Finally, remember that immunostains that work well in a given author’s experience may be different than the ones that work best for you, depending on the availability of the stains in your laboratory, their quality, and your overall familiarity with the stains. Every laboratory has its own somewhat unique experience with a given stain, based partly on antibodies, antigen retrieval, and other local technical practices. Therefore, the published literature should be interpreted in conjunction with direct experience.

15.7 Mimickers of Hepatocellular Carcinomas

Certain tumors can histologically mimic hepatocellular carcinoma, including epithelioid angiomyolipomas, renal cell carcinomas, adrenal cortical carcinomas, neuroendocrine tumors, and melanoma. These tumors can show a trabecular or acinar or solid growth pattern that can closely resemble hepatocellular carcinoma. In addition, the tumor cells in these cases can show cytological features that further suggest hepatocellular differentiation, including eosinophilic and granular or clear cytoplasm.

Most angiomyolipomas are distinguished from hepatocellular carcinoma by their triphasic nature, but epithelioid angiomyolipomas, especially in biopsy specimens, can be difficult to distinguish from a well-differentiated hepatocellular neoplasm. Immunohistochemical stains are helpful here, as angiomyolipomas are positive for smooth muscle actin, HMB-45 and Melan-A, but negative for cytokeratin, HepPar1, and arginase-1 (Figs. 15.4, 15.5, and 15.6).


Fig. 15.4
Epithelioid angiomyolipoma. Epithelioid tumor cells with clear cytoplasm are seen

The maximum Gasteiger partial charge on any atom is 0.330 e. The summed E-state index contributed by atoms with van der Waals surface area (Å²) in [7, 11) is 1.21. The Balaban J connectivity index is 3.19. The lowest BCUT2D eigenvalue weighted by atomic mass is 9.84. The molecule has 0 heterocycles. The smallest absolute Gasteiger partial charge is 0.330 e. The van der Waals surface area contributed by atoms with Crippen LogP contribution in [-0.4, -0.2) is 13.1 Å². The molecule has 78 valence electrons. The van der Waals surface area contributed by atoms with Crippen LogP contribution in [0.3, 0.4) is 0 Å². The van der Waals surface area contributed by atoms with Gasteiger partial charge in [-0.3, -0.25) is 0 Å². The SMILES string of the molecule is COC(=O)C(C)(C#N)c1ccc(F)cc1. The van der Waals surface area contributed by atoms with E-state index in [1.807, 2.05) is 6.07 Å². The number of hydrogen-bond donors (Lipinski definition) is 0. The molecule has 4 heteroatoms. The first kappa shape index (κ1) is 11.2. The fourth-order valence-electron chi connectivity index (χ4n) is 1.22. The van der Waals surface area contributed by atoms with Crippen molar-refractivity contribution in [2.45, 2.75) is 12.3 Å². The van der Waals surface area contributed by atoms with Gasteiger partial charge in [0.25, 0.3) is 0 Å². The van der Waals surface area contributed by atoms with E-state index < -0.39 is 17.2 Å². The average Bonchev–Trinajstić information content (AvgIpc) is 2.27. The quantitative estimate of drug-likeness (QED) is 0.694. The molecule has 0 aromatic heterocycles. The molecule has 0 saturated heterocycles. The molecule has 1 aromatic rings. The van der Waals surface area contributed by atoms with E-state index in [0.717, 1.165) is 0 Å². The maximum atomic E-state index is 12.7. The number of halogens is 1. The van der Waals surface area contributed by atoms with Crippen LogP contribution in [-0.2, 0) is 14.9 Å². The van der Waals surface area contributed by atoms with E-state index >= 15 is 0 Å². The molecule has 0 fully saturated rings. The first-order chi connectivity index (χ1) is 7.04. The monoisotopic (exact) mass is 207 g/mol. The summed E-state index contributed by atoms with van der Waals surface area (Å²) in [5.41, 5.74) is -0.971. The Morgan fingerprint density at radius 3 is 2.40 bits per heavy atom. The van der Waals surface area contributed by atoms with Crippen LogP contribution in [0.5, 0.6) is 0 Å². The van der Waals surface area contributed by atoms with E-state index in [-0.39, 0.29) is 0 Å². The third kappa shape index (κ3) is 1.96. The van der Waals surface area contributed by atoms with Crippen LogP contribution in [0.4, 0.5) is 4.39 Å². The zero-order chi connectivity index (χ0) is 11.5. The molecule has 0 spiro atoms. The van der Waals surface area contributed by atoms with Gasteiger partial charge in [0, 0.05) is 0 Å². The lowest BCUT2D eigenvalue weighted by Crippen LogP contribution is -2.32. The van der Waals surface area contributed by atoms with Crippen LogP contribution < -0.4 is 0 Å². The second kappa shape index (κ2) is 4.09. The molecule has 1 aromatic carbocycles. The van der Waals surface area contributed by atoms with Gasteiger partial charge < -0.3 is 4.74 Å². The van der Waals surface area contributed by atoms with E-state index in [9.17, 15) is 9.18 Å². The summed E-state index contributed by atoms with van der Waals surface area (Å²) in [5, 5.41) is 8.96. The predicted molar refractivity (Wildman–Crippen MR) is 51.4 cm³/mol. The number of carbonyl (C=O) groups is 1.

Fig. 15.5
Epithelioid angiomyolipoma. Smooth muscle actin immunostain is positive within the tumor cells


Fig. 15.6
Epithelioid angiomyolipoma. HMB-45 immunostain is positive within the tumor cells

Both clear cell and chromophobe renal cell carcinoma can be mistaken for hepatocellular neoplasms. A history of renal malignancy or the presence of a renal mass can help reach the correct diagnosis. Furthermore, some clear cell hepatocellular carcinomas have areas of more typical non-clear morphology, which can help distinguish it from metastatic clear cell renal cell carcinoma. Immunohistochemical stains are very helpful in the differential diagnosis; clear cell renal cell carcinomas are usually positive for vimentin while most hepatocellular carcinomas are either negative or show patchy staining (90 %), with the exception of poorly differentiated or spindle cell hepatocellular carcinomas which can show more diffuse reactivity for vimentin [2]. RCC antigen is negative in hepatocellular carcinoma, but RCC antigen has a lower sensitivity and specificity for metastatic renal cell carcinoma and should be interpreted cautiously [3]. On the other hand, the PAX8 immunostain is positive in the majority of metastatic clear cell renal cell carcinomas [4, 5]. However, a recent publication has shown that up to 20 % of clear cell hepatocellular carcinomas can also be positive for PAX8 [6], so other markers for hepatic differentiation also need to be examined. Clear cell renal cell carcinomas are negative for HepPar1, polyclonal CEA (canalicular pattern), and arginase-1 [79]. Chromophobe renal cell carcinoma, a close mimicker of hepatocellular neoplasms, is positive for PAX8 and CD117 and negative HepPar1 and arginase-1 (Figs. 15.7, 15.8, 15.9, and 15.10); this immunoprofile helps distinguish it from hepatocellular neoplasms. Of note, glypican-3 is not helpful in this differential diagnosis, as a subset of chromophobe renal cell carcinomas is positive.